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Sexual diversity and illocutionary silencing in the English National Curriculum

Sauntson, Helen (2013) Sexual diversity and illocutionary silencing in the English National Curriculum. Sex Education, 13 (4). pp. 395-408.

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Abstract

Schools are sites in which heterosexuality is constructed as normal and sexualities which transgress this norm are silenced, often tacitly rather than actively. In this study, linguistic analysis is used to argue that, in school environments, homophobia and heterosexism are discursively realised as much through what is not iterated as through what is explicitly stated or enacted. Elements of critical discourse analysis and speech act theory are used to examine how the language used in the English curriculum programme of study documents constructs certain ideologies about sexuality, and how this may be linked to the cultures of heterosexism and homophobia which, according to recent research, pervade UK schools. Findings reveal that there are marked absences around sexuality in the English curriculum encoded in the experiential values of its vocabulary. These silences are identifiable in classification schemes, over-lexicalisation of ideologically contested words and the semantic profiles created by the collocation patterns surrounding particular words. Drawing on speech act theory, I argue that the cumulative effect of these features is an ‘illocutionary silencing’ around sexual diversity in the English curriculum, which, in turn, effects a discourse of heterosexism.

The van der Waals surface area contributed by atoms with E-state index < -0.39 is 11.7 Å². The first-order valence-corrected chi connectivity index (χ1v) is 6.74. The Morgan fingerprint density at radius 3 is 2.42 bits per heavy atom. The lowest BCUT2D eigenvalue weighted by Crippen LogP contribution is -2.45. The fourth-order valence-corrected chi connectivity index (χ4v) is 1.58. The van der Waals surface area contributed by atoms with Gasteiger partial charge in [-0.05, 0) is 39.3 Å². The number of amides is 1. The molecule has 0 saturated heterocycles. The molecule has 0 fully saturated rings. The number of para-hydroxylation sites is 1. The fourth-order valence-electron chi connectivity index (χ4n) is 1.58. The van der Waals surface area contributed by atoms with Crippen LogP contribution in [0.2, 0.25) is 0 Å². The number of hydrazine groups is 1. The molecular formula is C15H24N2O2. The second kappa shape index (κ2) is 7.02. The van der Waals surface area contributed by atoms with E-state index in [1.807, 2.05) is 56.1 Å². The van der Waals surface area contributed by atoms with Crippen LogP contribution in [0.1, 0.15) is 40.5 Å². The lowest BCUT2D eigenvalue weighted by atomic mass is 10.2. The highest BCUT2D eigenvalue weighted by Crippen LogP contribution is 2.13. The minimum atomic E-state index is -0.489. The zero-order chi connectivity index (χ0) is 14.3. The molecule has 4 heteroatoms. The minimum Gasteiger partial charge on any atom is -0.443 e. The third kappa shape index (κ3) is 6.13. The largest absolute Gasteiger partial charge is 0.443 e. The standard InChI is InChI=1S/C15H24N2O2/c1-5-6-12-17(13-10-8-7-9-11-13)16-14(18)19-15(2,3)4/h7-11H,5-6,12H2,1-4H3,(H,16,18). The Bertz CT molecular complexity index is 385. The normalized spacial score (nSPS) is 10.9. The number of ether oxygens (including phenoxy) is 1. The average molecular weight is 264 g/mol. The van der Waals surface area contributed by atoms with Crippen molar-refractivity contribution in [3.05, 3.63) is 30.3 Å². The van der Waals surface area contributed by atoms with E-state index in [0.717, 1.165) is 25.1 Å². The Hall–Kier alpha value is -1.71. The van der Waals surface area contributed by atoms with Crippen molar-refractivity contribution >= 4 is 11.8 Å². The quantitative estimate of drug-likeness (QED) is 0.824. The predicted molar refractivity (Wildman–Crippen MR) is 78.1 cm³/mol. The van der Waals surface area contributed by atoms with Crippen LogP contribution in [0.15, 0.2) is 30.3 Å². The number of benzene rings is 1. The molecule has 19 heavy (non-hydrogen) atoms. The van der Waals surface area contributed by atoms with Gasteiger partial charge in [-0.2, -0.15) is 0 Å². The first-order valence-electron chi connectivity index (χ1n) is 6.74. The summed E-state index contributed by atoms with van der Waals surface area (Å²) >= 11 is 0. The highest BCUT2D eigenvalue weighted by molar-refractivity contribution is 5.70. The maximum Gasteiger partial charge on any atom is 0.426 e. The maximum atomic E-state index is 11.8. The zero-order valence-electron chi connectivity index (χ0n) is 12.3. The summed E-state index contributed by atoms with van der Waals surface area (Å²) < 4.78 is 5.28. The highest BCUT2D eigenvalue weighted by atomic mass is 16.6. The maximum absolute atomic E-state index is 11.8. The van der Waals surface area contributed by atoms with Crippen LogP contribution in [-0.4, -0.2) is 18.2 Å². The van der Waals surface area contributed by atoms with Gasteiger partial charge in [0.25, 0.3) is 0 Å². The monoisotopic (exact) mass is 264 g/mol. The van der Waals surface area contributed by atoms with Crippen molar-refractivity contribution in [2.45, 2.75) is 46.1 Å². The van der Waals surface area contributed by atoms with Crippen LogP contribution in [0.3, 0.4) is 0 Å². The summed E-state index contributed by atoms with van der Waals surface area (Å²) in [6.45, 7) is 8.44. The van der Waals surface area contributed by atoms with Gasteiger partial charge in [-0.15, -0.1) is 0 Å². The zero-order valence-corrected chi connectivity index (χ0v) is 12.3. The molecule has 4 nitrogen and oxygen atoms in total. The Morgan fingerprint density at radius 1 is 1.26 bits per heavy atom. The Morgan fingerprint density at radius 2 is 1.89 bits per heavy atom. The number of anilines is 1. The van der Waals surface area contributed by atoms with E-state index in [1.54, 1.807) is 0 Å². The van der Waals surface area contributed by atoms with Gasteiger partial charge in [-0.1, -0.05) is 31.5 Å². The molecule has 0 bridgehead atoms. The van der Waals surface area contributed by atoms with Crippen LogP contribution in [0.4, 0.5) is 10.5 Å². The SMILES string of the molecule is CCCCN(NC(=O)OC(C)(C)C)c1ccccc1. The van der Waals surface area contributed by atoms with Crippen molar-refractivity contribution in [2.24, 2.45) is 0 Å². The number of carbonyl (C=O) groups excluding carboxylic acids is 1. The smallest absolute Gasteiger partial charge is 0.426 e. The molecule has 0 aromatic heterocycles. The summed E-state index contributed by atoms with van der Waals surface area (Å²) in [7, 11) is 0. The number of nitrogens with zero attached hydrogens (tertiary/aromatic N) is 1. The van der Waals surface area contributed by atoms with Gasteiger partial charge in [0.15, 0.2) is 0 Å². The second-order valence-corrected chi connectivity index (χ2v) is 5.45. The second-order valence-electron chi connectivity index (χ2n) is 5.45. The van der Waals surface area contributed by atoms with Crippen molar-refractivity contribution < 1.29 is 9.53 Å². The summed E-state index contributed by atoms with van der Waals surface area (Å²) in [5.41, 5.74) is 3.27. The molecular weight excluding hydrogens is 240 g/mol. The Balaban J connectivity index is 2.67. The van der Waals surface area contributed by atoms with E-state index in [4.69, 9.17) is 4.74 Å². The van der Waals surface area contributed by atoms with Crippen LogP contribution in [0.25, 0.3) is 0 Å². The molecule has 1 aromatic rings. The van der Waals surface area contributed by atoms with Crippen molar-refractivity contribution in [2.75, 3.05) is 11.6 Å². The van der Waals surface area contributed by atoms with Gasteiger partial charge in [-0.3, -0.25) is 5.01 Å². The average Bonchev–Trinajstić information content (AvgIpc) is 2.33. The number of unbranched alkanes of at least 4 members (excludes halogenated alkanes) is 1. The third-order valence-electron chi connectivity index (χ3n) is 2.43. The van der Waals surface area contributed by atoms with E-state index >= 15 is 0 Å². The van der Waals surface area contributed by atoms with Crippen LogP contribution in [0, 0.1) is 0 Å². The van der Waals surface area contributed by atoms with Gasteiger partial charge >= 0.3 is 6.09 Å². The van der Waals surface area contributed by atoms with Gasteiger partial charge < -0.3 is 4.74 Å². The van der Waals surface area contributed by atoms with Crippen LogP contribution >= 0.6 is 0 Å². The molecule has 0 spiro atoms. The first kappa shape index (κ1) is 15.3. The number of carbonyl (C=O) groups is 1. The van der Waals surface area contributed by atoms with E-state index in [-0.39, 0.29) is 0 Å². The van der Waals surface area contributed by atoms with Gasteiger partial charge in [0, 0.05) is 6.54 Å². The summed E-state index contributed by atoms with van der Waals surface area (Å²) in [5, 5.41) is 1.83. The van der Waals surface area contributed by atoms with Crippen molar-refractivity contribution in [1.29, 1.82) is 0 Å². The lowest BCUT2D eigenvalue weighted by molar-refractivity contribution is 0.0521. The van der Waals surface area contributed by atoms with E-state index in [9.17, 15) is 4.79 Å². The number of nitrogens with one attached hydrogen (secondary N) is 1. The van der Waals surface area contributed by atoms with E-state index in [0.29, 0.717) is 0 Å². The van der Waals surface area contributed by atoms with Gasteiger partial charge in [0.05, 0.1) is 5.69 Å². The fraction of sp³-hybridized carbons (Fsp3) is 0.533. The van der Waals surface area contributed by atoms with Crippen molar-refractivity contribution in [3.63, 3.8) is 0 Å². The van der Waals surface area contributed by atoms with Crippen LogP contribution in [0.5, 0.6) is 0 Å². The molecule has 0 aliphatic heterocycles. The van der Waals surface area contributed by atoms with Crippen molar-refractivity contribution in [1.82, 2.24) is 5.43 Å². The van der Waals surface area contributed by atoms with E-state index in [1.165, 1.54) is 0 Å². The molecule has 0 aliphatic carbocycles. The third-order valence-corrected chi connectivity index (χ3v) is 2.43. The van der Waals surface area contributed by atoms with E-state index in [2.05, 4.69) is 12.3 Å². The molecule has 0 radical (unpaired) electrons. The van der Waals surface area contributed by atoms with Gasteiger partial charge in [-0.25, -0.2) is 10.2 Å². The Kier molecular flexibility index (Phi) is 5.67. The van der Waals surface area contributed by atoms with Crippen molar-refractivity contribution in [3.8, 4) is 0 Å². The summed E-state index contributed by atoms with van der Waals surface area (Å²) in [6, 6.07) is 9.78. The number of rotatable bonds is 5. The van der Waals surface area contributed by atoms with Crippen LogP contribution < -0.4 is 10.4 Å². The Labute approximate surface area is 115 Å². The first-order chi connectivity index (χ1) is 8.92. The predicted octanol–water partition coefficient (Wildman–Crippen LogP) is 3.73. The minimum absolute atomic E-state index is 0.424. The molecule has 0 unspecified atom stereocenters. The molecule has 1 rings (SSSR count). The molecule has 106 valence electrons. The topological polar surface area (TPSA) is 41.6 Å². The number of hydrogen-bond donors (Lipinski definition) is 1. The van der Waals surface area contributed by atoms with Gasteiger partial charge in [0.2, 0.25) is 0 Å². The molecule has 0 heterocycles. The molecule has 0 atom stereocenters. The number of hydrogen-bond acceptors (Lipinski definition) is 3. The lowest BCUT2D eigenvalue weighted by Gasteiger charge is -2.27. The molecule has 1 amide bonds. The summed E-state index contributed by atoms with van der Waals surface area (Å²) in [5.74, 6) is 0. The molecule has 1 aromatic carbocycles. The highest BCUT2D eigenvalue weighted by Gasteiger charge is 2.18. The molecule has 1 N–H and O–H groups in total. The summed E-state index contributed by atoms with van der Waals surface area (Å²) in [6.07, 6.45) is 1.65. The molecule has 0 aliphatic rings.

Item Type: Article
Status: Published
DOI: 10.1080/14681811.2012.745809
Subjects: L Education > LB Theory and practice of education > LB1603 Secondary Education. High schools
L Education > LB Theory and practice of education > LB2361 Curriculum
P Language and Literature > P Philology. Linguistics
School/Department: School of Languages & Linguistics
URI: http://ray.yorksj.ac.uk/id/eprint/524

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